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Hundreds mourn loss of Jimmy Hayes, hockey star and Dorchester native

The former Bruin got his start as a Dorchester Youth Hockey player, and never forgot it

People line up outside Florian Hall, in Dorchester, for the wake of James “Jimmy” Hayes.Pat Greenhouse/Globe Staff

A line of more than 200 people wrapped around the block outside Florian Hall in Dorchester Sunday afternoon, with people of all ages waiting patiently to pay their respects to former Bruins player and Boston College hockey star Jimmy Hayes, who died last week.

Hundreds more had filtered through the Hall by mid-afternoon, some arriving before the wake began at 1 p.m. in order to be among the first to say their goodbyes and offer condolences to the family.

Hayes died Aug. 23 in his Milton home. The cause of death has not been released but authorities have said it was not considered suspicious. He leaves his wife, Kristen, and two sons, Beau, 2, and Mac, 3 months.


A funeral Mass for Hayes, who grew up in Dorchester, will be held Monday at 10 a.m. at St. Ann’s Church in Neponset.

On the day before Hayes’s death, the family had celebrated Beau’s second birthday.

“I knew it would be busy, but this turnout is way beyond what I expected,” said Donnell Anderson, 51, who lives in Dorchester.

Anderson said he’d been standing in line more than an hour and was prepared to wait another two, if that’s how long it took to enter the building and say his farewell.

Nearly everyone in line was dressed formally but Anderson wore his Bruins jersey in memory of Hayes.

People line up outside Florian Hall, in Dorchester, for the wake of James “Jimmy” Hayes. Pat Greenhouse/Globe Staff

Anderson said he met Hayes’s father more than four decades ago, when the two would watch Bruins games together in the ‘80s. Anderson, a season-ticket holder, remembered watching Hayes on the ice first as a Boston College hockey player and then as a Bruin.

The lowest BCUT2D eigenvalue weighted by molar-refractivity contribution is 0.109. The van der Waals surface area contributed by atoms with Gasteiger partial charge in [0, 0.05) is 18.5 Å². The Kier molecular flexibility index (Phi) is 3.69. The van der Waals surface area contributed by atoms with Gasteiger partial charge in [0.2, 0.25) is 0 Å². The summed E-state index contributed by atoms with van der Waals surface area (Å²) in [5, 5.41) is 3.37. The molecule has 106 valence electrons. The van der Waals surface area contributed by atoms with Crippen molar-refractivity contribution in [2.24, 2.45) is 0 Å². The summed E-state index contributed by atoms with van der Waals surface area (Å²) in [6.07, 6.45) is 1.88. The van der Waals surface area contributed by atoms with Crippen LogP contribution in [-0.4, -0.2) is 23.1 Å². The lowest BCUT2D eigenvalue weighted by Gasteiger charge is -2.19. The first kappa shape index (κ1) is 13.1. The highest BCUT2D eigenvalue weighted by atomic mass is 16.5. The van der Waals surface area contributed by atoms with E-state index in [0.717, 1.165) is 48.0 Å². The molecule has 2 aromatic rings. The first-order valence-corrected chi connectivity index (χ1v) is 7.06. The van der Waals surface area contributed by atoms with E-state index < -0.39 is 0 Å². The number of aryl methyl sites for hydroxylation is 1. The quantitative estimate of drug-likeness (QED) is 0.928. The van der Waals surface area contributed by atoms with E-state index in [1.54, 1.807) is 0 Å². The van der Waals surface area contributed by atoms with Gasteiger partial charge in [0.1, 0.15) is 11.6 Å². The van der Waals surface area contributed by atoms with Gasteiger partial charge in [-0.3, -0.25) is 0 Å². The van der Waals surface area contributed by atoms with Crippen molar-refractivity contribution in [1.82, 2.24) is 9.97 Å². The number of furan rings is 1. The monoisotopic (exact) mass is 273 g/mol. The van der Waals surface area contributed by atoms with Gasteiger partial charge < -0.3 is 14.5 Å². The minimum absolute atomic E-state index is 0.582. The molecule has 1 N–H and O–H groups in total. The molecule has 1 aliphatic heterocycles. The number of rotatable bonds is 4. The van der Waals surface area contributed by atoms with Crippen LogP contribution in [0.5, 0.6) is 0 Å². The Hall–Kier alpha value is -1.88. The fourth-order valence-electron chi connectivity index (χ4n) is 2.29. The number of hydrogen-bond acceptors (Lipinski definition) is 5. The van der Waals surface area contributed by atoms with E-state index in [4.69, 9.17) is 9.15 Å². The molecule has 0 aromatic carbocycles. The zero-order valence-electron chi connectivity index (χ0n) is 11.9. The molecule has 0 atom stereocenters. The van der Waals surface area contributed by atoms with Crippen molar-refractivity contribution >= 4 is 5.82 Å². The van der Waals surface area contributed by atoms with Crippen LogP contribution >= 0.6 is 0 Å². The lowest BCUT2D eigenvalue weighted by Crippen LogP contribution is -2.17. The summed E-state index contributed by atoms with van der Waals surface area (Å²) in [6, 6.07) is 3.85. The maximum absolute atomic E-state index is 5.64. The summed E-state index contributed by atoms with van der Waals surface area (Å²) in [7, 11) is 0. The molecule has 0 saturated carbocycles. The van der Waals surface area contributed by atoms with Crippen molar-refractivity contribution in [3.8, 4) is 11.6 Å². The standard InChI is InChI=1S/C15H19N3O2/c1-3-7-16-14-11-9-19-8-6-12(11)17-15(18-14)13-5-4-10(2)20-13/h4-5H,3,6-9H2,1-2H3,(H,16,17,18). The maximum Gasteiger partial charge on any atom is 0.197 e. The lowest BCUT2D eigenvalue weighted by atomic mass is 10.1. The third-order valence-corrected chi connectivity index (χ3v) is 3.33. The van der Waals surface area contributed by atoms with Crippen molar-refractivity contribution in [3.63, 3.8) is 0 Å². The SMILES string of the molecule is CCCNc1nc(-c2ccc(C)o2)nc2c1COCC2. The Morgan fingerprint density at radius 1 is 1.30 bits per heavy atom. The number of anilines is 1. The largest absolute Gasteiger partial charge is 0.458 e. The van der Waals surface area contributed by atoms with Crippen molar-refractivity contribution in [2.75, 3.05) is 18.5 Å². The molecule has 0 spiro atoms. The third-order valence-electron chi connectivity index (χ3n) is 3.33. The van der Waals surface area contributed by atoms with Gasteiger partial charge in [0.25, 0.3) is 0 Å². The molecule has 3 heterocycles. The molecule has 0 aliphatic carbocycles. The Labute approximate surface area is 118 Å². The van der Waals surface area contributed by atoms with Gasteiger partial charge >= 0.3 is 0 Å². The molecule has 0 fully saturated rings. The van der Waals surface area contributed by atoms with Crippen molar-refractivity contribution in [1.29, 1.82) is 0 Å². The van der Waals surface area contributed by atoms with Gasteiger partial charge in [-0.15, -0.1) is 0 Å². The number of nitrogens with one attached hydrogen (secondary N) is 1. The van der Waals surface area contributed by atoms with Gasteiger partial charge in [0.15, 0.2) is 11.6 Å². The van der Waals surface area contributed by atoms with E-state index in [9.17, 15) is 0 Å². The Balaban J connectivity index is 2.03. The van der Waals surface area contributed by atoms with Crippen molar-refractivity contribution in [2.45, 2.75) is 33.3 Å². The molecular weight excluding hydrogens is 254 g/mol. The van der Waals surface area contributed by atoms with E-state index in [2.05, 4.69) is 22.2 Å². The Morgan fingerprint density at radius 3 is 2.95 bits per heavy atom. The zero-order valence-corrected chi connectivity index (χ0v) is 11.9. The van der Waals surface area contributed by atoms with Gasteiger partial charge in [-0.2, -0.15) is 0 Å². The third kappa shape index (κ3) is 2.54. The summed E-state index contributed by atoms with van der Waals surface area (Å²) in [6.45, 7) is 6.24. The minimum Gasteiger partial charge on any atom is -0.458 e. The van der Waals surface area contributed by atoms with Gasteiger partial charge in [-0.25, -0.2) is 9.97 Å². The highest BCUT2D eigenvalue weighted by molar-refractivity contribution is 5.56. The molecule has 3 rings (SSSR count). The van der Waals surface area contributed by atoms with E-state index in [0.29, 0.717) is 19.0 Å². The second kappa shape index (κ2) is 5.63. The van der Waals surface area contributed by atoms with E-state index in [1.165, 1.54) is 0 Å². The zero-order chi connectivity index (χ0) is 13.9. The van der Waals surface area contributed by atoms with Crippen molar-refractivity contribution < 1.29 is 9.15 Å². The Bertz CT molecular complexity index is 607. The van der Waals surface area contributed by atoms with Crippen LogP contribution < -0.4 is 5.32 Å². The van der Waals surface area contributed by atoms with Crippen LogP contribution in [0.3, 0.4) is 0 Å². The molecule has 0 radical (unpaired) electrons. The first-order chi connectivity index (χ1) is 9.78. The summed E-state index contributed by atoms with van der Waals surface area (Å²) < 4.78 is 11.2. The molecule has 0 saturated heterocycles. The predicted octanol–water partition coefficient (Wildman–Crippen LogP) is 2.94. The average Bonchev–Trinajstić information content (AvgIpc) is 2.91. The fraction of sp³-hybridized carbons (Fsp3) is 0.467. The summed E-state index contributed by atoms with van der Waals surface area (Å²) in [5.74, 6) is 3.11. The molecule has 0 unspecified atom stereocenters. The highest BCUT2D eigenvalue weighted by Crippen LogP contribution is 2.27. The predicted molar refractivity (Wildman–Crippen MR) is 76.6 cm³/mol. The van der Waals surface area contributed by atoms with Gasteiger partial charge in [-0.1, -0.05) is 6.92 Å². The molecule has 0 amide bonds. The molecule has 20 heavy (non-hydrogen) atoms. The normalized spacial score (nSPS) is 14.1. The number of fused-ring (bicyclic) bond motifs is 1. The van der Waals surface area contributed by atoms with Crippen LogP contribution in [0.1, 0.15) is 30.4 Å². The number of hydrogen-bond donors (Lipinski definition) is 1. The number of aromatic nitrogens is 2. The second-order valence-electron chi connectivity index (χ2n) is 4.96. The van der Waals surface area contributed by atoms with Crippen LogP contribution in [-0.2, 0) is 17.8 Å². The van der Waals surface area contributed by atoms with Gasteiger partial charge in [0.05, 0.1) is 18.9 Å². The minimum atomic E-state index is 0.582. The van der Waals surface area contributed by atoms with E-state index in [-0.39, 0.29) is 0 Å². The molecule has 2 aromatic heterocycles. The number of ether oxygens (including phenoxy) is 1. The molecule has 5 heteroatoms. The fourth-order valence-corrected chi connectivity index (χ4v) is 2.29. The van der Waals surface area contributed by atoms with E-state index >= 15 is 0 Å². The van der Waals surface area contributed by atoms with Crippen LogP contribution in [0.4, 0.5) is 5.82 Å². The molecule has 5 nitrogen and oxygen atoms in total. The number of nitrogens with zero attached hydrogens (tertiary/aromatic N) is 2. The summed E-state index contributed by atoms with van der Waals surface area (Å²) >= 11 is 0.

“He didn’t let stardom get to his head,” said Anderson. “He was a simple man, like all hockey players are, but a nice guy and outgoing, with a good family.”


Hayes’s Boston College jersey was in a frame by the door, near a table with two guest books filled with names and a stack of memorial cards for guests, each with an image of Hayes and an Irish blessing printed on either side. Inside, dozens of flower arrangements were lined up in the hall, with photo collages of Hayes on stands at every turn.

On the table in front of one floral arrangement was a child’s drawing of Hayes in his Bruins jersey, with the number 11 beside him and the words “we miss you” written overhead.

Still more pictures and videos of Hayes from boyhood to fatherhood flashed across the wall at the front of the room: the player surrounded by friends and teammates at Boston College, smiling brightly on his wedding day, and holding his firstborn son on his lap in the car, pretending to teach him to drive.

Many people walked through the Hall in tears, dabbing at wet eyes with tissues or stopping to embrace friends and family.

In the back of the hall Hayes’s body lay in a coffin with a massive arrangement of white roses that spelled “Dad,” supported by two hockey sticks. Beside it, red roses in the shape of a hockey stick leaned against the table.

Ivy Scott can be reached at ivy.scott@globe.com. Follow her on Twitter @itsivyscott.